So if I’m thinking about a worldview or some other philosophical position, I not only think about what kind of epic a person could write for it or what kind of mystery a person could write for it, but also which genre would represent it best. If I’m a communist trying to improve my economic system’s aesthetics, should I make a communist mystery novel, or a communist epic, or a Marxploitation flick, or a comromcom (communist romantic comedy)? (I made up those last two designations.) This is a question about the content’s relation to form, but I mustn’t forget that it’s also a question about my audience. An exploitation flick might be insightful and critical to some but offensive to others; a romantic comedy might help one person understand but might alienate another. And so on.
And now, not only do I want to read material from the subgenres he invented, I’m sorely tempted to make the last question in this year’s Ideological Turing Test be “What literary genre best expresses your beliefs?”
And now, thinking about how the audience shapes our content, Calah has further thoughts on the harm done by many abstinence only programs:
These metaphors, as many of my commenters pointed out, are rooted in the Christian idea of sin. In Christianity, the concept of sin is inextricably linked to the promise of forgiveness. Not so for a secular kid. If there is no sin, there can be no forgiveness. So what happens when they are dirtied, or chewed and spat out, or when they lose their “stick”?
They’re ruined, that’s what. If there’s no one around to explain sin, forgiveness, and redemption, there’s no one to explain the ultimate reality that these metaphors are trying to disclose. If there’s no one around to explain sex to them at all, if all they’re getting is a necessarily limited sex ed class, who will be around to reassure them of their self-worth if they do have sex? Additionally, as many of my commenters pointed out, pre-marital sex (especially the first time) is often accompanied by a sense of shame no matter what these kids have been taught. I think that’s evidence of an inborn moral conscience, others think it’s cultural conditioning, but whatever the case, these kids don’t have someone telling them about forgiveness.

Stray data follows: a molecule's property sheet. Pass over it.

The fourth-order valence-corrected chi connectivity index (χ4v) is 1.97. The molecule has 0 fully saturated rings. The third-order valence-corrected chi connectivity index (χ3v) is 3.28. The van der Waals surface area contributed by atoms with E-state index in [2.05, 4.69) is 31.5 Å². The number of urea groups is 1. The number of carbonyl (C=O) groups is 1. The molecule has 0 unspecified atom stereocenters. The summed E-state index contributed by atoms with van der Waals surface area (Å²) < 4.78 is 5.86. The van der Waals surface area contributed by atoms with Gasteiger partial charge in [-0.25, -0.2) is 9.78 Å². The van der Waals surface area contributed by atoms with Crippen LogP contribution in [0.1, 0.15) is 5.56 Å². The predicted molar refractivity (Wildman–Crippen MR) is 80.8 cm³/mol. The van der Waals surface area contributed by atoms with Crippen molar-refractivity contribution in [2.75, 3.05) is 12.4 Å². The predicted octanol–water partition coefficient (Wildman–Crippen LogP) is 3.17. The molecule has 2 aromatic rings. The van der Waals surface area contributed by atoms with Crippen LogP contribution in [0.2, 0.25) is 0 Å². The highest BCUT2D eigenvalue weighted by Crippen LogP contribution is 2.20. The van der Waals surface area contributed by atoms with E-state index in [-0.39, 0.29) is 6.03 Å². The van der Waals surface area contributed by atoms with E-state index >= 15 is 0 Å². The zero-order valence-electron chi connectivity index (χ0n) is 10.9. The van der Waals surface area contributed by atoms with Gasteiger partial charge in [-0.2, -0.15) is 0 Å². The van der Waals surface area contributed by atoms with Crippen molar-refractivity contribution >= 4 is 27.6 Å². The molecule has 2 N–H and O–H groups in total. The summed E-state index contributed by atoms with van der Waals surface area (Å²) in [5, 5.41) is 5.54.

She’s dead on.
Here’s a unexpected piece of analysis about the stories we tell: The Guardian reports that Lego faces have gotten angrier.
The first Lego figures were developed in 1978 and had a classic yellow face with a broad, simple smile, but from 1989 onwards facial expressions began to be more complex as new themes – such as the early Little Pirates – were added to the range. Now a range of expressions including happy, angry, surprised, scared and enigmatic are included in the range.
“It is our impression that the themes have been increasingly based on conflicts. Often a good force is struggling with a bad one,” said Bartneck. “The number of new faces that the Lego company introduces every year is increasing steadily. Lego started producing a greater variety of faces in the 1990s. Happiness and anger seem to be the most frequent emotional expressions.”
Bartneck added that both “good” and “bad” characters now carried a larger range of facial expressions – giving rise to speculation that the figures may just be more in touch with a greater range of emotions.
When I read this quote, I did think the explanation sounded reasonable. How much fun could you have storytelling without conflict? And it’s much nicer to implement this with Lego’s swappable heads than to have, say, a permanently sneering Barbie.
But then I remembered that I’m still in the middle of Bernard Mandeville’s The Fable of the Bees as part of my ongoing bookclub with my gentleman caller and, given that I disagree with the author’s thesis that society can only flourish when competing sins and vices are active, but held in equipoise, I’m in no position to insist on the existence of villainous Lego figurines for the sake of flourishing fictional societies.
And, finally, on Monday, I’ll announce the theme and the questions for this year’s Ideological Turing Test, so hie thee hence to the brainstorming thread if you have suggestions. I’ll admit I have an early favorite, but there’s time to change my mind.